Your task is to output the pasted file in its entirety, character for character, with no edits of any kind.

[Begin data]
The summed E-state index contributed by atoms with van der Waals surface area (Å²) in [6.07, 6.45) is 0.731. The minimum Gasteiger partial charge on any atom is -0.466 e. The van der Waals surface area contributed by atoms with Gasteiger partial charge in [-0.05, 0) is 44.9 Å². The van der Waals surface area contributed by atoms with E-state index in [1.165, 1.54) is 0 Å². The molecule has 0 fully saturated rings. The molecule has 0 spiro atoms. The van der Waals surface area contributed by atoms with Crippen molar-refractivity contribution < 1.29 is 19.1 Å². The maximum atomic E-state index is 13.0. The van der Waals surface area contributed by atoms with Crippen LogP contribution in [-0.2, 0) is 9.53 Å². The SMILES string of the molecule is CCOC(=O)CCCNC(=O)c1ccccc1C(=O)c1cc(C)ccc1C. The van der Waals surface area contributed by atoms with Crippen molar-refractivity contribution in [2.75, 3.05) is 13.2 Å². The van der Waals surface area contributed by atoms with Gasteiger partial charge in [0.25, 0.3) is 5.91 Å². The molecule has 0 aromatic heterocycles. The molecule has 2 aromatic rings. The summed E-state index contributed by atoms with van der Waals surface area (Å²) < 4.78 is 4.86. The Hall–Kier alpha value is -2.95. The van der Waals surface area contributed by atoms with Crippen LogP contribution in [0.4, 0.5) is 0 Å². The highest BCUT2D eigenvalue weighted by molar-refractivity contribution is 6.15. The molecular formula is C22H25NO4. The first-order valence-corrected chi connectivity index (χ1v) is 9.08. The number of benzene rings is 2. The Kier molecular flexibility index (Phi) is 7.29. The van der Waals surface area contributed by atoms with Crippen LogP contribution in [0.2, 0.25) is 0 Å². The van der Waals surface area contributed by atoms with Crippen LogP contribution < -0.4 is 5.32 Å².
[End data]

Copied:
The summed E-state index contributed by atoms with van der Waals surface area (Å²) in [6.07, 6.45) is 0.731. The minimum Gasteiger partial charge on any atom is -0.466 e. The van der Waals surface area contributed by atoms with Gasteiger partial charge in [-0.05, 0) is 44.9 Å². The van der Waals surface area contributed by atoms with E-state index in [1.165, 1.54) is 0 Å². The molecule has 0 fully saturated rings. The molecule has 0 spiro atoms. The van der Waals surface area contributed by atoms with Crippen molar-refractivity contribution < 1.29 is 19.1 Å². The maximum atomic E-state index is 13.0. The van der Waals surface area contributed by atoms with Crippen LogP contribution in [-0.2, 0) is 9.53 Å². The SMILES string of the molecule is CCOC(=O)CCCNC(=O)c1ccccc1C(=O)c1cc(C)ccc1C. The van der Waals surface area contributed by atoms with Crippen molar-refractivity contribution in [2.75, 3.05) is 13.2 Å². The van der Waals surface area contributed by atoms with Gasteiger partial charge in [0.25, 0.3) is 5.91 Å². The molecule has 0 aromatic heterocycles. The molecule has 2 aromatic rings. The summed E-state index contributed by atoms with van der Waals surface area (Å²) < 4.78 is 4.86. The Hall–Kier alpha value is -2.95. The van der Waals surface area contributed by atoms with Crippen LogP contribution in [0.4, 0.5) is 0 Å². The highest BCUT2D eigenvalue weighted by molar-refractivity contribution is 6.15. The molecular formula is C22H25NO4. The first-order valence-corrected chi connectivity index (χ1v) is 9.08. The number of benzene rings is 2. The Kier molecular flexibility index (Phi) is 7.29. The van der Waals surface area contributed by atoms with Crippen LogP contribution in [0.2, 0.25) is 0 Å². The van der Waals surface area contributed by atoms with Crippen LogP contribution < -0.4 is 5.32 Å².